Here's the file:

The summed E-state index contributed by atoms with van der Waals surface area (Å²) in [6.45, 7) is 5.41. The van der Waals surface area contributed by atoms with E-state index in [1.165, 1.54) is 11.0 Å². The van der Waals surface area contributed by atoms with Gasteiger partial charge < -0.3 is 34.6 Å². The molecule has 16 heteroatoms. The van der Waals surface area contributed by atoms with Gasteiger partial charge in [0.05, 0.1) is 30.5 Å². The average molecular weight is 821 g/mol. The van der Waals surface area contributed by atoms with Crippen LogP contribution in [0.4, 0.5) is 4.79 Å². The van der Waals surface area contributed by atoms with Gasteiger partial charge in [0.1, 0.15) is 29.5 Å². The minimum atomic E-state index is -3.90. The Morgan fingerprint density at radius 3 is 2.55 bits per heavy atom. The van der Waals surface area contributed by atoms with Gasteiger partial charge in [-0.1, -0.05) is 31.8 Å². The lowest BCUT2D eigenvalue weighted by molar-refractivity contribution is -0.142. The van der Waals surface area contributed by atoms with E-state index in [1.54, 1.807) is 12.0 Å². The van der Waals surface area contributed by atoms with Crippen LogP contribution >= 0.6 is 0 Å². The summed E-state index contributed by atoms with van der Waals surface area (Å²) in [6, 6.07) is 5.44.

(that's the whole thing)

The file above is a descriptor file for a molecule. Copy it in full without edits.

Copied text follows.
The summed E-state index contributed by atoms with van der Waals surface area (Å²) in [6.45, 7) is 5.41. The van der Waals surface area contributed by atoms with E-state index in [1.165, 1.54) is 11.0 Å². The van der Waals surface area contributed by atoms with Gasteiger partial charge < -0.3 is 34.6 Å². The molecule has 16 heteroatoms. The van der Waals surface area contributed by atoms with Gasteiger partial charge in [0.05, 0.1) is 30.5 Å². The average molecular weight is 821 g/mol. The van der Waals surface area contributed by atoms with Crippen LogP contribution in [0.4, 0.5) is 4.79 Å². The van der Waals surface area contributed by atoms with Gasteiger partial charge in [0.1, 0.15) is 29.5 Å². The minimum atomic E-state index is -3.90. The Morgan fingerprint density at radius 3 is 2.55 bits per heavy atom. The van der Waals surface area contributed by atoms with Gasteiger partial charge in [-0.1, -0.05) is 31.8 Å². The lowest BCUT2D eigenvalue weighted by molar-refractivity contribution is -0.142. The van der Waals surface area contributed by atoms with E-state index in [1.54, 1.807) is 12.0 Å². The van der Waals surface area contributed by atoms with Crippen LogP contribution >= 0.6 is 0 Å². The summed E-state index contributed by atoms with van der Waals surface area (Å²) in [6, 6.07) is 5.44.